Obama's aides also are intent on showing the president is willing to compromise, partly to counter GOP charges that he was inflexible during the bitter shutdown standoff.
In remarks at the White House, Obama hinted that he was no longer tied to the Senate bill, the elaborate product of months of intense bipartisan negotiations, to achieve what he has called a major priority for his second term.
Obama instead signaled that he might consider a package of smaller bills, if necessary, as long as they provide a path to citizenship for the estimated 11 million people in the country without legal status.
"If House Republicans have new and different additional ideas on how we should move forward, then we want to hear them. I'll be listening," Obama told several dozen pro-reform activists from labor, business and religious groups.
White House spokesman
"The House's approach will be up to the House," Carney said. "There is a comprehensive bill the House Democrats have put together that is similar to the Senate bill and reflects the president's principles. But the means by which we arrive at our destination is in some ways of course up to the lawmakers who control the houses of
The White House effort to resuscitate a bill that seemed all but dead in the House before the shutdown still faces steep and perhaps insurmountable odds. But the jockeying Thursday raised at least some hope that compromise remains possible.
"I hope President Obama meant what he said today about listening to new and different ideas presented by House Republicans,"
In recent weeks, GOP leaders have worked behind the scenes to craft legislative proposals that might pass muster with rank-and-file Republicans and — if joined with a legalization program — could appeal to the White House.
"I expect us to move forward this year in trying to address reform and what is broken about our system," Cantor said on the House floor Wednesday.
Whether the House will go as far as the Senate, and include a 13-year pathway to citizenship for qualified immigrants, is far from clear. Republicans seemed unwilling to accept the entire Senate bill, which includes $46 billion over 10 years for extra border security and other programs, as well as numerous legal reforms.
On Thursday, House Speaker
In his comments Thursday, Obama offered some unsolicited advice to House Republicans, who took the brunt of the blame for the bruising budget and debt battles of recent weeks.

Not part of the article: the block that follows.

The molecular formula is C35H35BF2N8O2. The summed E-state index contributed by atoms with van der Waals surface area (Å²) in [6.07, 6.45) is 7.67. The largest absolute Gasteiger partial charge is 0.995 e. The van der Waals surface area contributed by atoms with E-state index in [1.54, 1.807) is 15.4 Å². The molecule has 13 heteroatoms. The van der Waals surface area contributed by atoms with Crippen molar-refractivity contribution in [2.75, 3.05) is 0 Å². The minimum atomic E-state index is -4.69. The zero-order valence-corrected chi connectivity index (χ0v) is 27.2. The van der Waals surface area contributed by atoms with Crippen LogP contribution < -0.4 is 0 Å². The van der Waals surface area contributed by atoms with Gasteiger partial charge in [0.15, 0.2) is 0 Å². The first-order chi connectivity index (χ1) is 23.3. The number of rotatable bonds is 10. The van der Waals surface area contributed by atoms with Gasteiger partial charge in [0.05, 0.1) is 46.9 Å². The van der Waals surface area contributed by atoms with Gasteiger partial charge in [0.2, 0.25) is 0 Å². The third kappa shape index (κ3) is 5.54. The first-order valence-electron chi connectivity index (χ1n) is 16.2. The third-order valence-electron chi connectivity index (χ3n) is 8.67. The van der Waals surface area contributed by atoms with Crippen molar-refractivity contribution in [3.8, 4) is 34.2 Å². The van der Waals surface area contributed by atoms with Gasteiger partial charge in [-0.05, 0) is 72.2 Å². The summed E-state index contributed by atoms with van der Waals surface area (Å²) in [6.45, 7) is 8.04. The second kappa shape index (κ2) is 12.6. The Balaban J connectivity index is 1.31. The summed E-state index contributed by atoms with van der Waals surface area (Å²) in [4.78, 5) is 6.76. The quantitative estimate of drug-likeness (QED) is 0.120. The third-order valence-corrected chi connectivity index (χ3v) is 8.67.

"Good policy is good politics in this instance," Obama said. "If folks are really that consumed with the politics of fixing our broken immigration system, they should take a closer look at the polls, because the American people support this."
Outside analysts and advocates say Obama needs to gain support from House Republicans who might be tempted to support immigration reform but are wary of supporting a bill he has embraced. Simply urging the House to pass the Senate bill may antagonize them.
"He has zero credibility," said Rep. Mario Diaz-Balart (R-Fla.), who has worked for months on a House bill that would increase border security and make it possible for some immigrants without legal status to pay a penalty and eventually apply for legal status. "If he wants to be helpful on immigration reform, he has to do what he has been doing for the past five years, which is nothing."
"He didn't say, 'It's my way or the highway,'" said Gutierrez, who is involved in discussions with House Republicans on immigration proposals. Gutierrez wants Obama to step up his involvement in crafting a deal, including bringing together both sides for a face-to-face meeting.
The bigger problem may be time. The House is only in session for five more weeks before the Christmas break. With other business stacked up due to the government shutdown, that leaves scant floor time to debate and pass a complex package of proposals.
Motorola Solutions Inc. Chairman Greg Brown, who heads the Business Roundtable Select Committee on Comprehensive Immigration Reform, saw room for compromise.
"We agree with Speaker Boehner and the president that the time is now to fix our broken immigration system," he said in a statement. "Our economy needs a boost, and immigration reform will help."
Frank Sharry, the head of America's Voice, an immigration reform advocacy group, said he thought the president's comments "signaled openness."
Sharry said that a House GOP proposal probably would not be acceptable to Democrats, but "the question is: Is it in the ballpark where both sides can get what they want?"